BI’s Article search uses Boolean search capabilities. If you are not familiar with these principles, here are some quick tips.
To search specifically for more than one word, put the search term in quotation marks. For example, “workers compensation”. This will limit your search to that combination of words.
To search for a combination of terms, use quotations and the & symbol. For example, “hurricane” & “loss”.
NEW YORK — Insider threats can compromise the cyber security of all types of organizations, according to a security expert.
“You're all the insider threat, whether you know it or not,” said Craig Guiliano, director of threat analytics at Silver Spring, Maryland-based consultant TSC Advantage.
An insider threat is a current or former employee who has authorized access to an organization's network, said Mr. Guiliano during a presentation on how employees' digital footprints can compromise their employers at Business Insurance's seventh annual Risk Management Summit in New York on Tuesday.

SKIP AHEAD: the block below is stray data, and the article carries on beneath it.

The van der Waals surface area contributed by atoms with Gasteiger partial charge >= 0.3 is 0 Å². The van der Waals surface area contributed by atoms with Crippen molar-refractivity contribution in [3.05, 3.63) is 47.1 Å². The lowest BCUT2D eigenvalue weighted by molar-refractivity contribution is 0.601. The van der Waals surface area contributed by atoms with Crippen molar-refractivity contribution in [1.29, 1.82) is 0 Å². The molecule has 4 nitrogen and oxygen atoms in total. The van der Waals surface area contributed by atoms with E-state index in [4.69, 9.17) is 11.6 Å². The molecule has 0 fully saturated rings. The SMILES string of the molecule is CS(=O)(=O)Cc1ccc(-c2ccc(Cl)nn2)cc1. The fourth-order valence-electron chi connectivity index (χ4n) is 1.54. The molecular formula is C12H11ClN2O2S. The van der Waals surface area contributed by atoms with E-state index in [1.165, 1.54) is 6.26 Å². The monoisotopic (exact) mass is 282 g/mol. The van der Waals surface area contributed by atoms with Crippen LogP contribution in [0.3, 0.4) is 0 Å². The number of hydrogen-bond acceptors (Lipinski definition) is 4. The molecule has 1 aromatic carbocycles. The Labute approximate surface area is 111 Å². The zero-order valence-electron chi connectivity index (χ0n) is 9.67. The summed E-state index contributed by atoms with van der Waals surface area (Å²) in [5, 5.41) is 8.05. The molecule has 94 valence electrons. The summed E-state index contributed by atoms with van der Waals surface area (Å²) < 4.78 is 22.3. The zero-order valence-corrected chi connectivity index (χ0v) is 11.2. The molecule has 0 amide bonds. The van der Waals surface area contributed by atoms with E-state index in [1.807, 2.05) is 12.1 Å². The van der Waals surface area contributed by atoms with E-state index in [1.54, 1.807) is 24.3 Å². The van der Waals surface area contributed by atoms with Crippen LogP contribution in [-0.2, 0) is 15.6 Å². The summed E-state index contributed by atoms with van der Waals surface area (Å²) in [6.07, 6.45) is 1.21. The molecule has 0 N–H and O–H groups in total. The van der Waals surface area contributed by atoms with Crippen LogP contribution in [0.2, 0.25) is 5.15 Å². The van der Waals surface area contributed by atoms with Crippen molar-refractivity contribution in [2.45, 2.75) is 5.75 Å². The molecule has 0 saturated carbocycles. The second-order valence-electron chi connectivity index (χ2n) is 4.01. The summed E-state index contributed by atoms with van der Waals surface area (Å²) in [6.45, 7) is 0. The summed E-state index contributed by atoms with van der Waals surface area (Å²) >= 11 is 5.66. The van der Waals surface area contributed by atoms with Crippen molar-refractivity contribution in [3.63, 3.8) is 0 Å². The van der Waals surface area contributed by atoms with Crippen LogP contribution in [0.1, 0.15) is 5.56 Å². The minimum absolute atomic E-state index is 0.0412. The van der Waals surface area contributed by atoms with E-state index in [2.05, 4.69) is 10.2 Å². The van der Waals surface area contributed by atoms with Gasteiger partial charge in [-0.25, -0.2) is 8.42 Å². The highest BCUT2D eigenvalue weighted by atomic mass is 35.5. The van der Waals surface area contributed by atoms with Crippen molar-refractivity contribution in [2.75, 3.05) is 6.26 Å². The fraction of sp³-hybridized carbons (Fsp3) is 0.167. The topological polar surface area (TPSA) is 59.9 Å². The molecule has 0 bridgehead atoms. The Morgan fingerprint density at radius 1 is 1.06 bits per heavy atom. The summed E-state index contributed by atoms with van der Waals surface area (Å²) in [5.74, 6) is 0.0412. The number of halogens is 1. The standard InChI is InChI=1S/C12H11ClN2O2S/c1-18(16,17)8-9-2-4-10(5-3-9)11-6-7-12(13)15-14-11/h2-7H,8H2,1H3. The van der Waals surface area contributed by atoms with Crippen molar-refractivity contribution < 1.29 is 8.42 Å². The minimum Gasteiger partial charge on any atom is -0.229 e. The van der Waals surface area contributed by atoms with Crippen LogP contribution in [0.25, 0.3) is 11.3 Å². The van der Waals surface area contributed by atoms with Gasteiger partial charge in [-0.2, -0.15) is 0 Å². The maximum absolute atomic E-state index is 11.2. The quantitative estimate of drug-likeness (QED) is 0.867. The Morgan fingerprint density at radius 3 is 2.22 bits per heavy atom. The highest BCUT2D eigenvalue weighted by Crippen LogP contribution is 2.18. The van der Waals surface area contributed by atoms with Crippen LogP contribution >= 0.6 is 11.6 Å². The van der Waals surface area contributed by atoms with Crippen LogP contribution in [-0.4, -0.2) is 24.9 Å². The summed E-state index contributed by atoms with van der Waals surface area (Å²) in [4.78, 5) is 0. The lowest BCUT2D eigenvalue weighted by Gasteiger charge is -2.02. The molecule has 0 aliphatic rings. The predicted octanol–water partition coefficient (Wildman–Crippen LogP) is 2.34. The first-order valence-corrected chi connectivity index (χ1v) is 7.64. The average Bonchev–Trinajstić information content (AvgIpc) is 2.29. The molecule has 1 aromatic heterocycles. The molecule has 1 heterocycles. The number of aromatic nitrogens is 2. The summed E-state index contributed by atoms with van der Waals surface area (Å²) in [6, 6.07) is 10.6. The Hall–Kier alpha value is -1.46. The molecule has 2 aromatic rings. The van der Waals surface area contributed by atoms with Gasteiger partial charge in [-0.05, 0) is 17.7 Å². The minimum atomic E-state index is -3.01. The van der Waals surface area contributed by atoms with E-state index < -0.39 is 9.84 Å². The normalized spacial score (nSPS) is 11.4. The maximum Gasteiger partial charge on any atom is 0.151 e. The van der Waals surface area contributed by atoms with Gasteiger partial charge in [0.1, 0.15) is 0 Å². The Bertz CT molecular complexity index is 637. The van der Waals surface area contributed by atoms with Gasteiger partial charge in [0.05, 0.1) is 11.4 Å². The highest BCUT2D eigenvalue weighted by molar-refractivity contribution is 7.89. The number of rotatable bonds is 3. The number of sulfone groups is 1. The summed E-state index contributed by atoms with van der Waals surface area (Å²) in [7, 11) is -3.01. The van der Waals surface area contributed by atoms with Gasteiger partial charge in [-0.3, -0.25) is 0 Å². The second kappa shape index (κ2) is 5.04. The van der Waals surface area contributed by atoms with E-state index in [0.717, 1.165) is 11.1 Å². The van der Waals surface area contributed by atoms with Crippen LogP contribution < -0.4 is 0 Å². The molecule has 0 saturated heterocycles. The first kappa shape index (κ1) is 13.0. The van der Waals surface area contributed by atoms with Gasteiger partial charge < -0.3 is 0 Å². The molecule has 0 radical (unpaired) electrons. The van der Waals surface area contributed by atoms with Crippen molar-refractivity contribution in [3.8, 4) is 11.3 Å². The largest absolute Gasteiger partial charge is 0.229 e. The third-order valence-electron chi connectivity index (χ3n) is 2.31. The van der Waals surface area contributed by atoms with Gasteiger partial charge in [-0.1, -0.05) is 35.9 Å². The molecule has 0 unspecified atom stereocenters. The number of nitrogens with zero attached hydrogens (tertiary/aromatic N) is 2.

He said that more than 70% of breaches are attributed to credentialed insiders.
Insider threats stem from three types of insiders, Mr. Guiliano said: negligent insiders who may be a careless with things like passwords, malicious insiders who tend to strike during periods of “significant personnel actions” such as layoffs, and compromised insiders, whose access has been comprised by an outside attacker.
Adversaries use social engineering through human interaction and social skills to obtain or compromise sensitive data, he said. They conduct intelligence gathering, such as identifying the target's social media presence, and also try to build relationships online, possibly creating false online profiles, he said. The adversaries can use links to low-security profiles as well to get into a system, he said.
“Increasing IT budgets and ignoring the human factor is not the answer,” said Mr. Guiliano. “It's a people problem.”
He said the solution is what he called a “proactive, holistic approach to cyber security that promotes harmonization of technology, processes and people.”
(Reuters) — Uber Technologies Inc., the high-flying transportation firm, is releasing a technical map of its computer and communications systems and inviting hackers to find weaknesses in exchange for cash bounties.